Your Website Can Do What?!
Winds for a Healthy Change Inc. has scoured the internet in order to provide the user the most up-to-date information and technology regarding air pollution and public health.  Whereas a multitude of websites have sporadic information on  a variety of weather and air quality tools, our website combines these features together in a map that is both user-friendly and easy to understand.  A few of the features we’ve gathered are:

  • Temperature data – users have the ability to view the temperature and the weather description.
  • Wind data – users are able to see how strong the wind is as well as the wind direction.  There are three different wind strengths represented by different colored arrows and eight different arrows in which we classify wind direction.
  • Air quality data – users are able to see the concentration of particulate matter from a number of monitoring sources provided by the South Coast Air Quality Management District.
  • Demographic Layers – Allows users the ability to see a variety of demographic information that may be useful to illustrate environmental justice issues.
  1. Updated wireframe and/or mockup/storyboards
    Same as before.
  2. Current development status 
  • Issues with setmap() not working-  This makes all the ArcServer layers not work, even though they work in clean maprooms.
  • Making the zip code selection options more clear (clicking and user input)
  • Clicking on locations outside of the United States now have an error message prompting the user to click again rather than having the loading bar run continuously with no end.
  • Some button calls had conflicts, so we fixed those issues and reduced the code down to what was actually necessary.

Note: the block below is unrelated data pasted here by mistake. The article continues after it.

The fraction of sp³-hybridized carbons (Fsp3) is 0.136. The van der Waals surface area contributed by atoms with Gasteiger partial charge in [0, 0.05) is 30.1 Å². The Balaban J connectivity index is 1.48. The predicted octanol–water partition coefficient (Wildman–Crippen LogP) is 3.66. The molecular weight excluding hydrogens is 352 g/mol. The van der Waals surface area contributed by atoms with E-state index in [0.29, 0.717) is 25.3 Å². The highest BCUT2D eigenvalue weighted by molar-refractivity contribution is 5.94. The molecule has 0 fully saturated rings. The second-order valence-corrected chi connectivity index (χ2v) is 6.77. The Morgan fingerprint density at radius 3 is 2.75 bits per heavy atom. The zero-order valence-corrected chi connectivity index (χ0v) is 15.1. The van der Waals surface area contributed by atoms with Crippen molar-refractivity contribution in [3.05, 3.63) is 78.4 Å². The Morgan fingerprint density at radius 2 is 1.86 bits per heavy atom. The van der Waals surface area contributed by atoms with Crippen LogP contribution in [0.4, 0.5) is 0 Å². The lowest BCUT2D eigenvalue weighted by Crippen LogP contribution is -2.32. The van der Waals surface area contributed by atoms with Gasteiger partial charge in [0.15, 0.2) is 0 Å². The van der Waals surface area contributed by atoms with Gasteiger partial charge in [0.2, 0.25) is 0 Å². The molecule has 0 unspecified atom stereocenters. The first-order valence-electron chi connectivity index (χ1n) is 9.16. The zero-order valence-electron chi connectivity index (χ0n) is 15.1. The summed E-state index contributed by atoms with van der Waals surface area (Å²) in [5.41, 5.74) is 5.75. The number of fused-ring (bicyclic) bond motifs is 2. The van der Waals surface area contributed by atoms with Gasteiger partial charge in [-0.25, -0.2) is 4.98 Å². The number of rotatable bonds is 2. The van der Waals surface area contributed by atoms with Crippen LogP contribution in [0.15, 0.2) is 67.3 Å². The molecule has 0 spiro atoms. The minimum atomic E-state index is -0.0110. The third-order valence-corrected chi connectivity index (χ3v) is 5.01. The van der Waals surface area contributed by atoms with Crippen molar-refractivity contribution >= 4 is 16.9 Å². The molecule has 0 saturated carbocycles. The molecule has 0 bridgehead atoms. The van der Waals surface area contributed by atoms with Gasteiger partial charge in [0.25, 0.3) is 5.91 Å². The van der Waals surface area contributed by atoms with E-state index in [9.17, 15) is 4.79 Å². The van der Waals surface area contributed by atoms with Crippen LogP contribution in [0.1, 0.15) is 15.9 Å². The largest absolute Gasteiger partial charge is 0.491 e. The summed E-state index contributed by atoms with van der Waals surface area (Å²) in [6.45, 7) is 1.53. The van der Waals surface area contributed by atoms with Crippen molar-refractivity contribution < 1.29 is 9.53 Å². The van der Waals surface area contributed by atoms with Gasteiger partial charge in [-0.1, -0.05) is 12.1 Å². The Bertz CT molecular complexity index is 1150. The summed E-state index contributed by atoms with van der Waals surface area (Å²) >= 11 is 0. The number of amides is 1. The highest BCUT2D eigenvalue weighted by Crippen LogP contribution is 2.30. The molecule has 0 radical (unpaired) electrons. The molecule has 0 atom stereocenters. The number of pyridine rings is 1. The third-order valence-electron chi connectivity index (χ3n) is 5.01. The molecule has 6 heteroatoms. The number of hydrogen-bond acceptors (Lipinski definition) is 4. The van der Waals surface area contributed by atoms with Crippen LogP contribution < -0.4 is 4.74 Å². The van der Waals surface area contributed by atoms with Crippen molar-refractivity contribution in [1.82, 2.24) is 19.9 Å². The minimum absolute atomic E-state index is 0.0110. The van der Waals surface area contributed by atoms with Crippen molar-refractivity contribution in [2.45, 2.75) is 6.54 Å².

• Buttons are sized interactively based on the AQI number.  The bigger the button the worse the AQI value.
  1. Challenges/issues you are having

Consistent Real-time Air Quality Calls – Initially, our main concern involved accessing the real-time data from the Air Now website.  This has fortunately been fixed however, our individual calls whenever we “click” on a specific location can provide information on different variables, ranging from “Particulate Matter 2.5”, “Particulate Matter 10” or “Ozone”.  The calls for the information basically retrieve the most current data (we think), and feeds that to our website, making it difficult to have just one specific pollutant to work with.  
User interface –  
This has been our problem since the beginning, and it’s still plaguing us.  We’ve decided to allow the user to use input their specific zip code at the start of opening the page, and then allow the user to search for their specific points of interest afterwards.  We’re still debating about what tools should be provided on the screen and what information should be provided in the navbar (if we’re still using the navbar).
GIS Layers –
We’re having difficult with the navbar in incorporating all of our GIS layers.  For some reason the call won’t display on the map, despite have the correct coding.  We’re not sure how to fix that.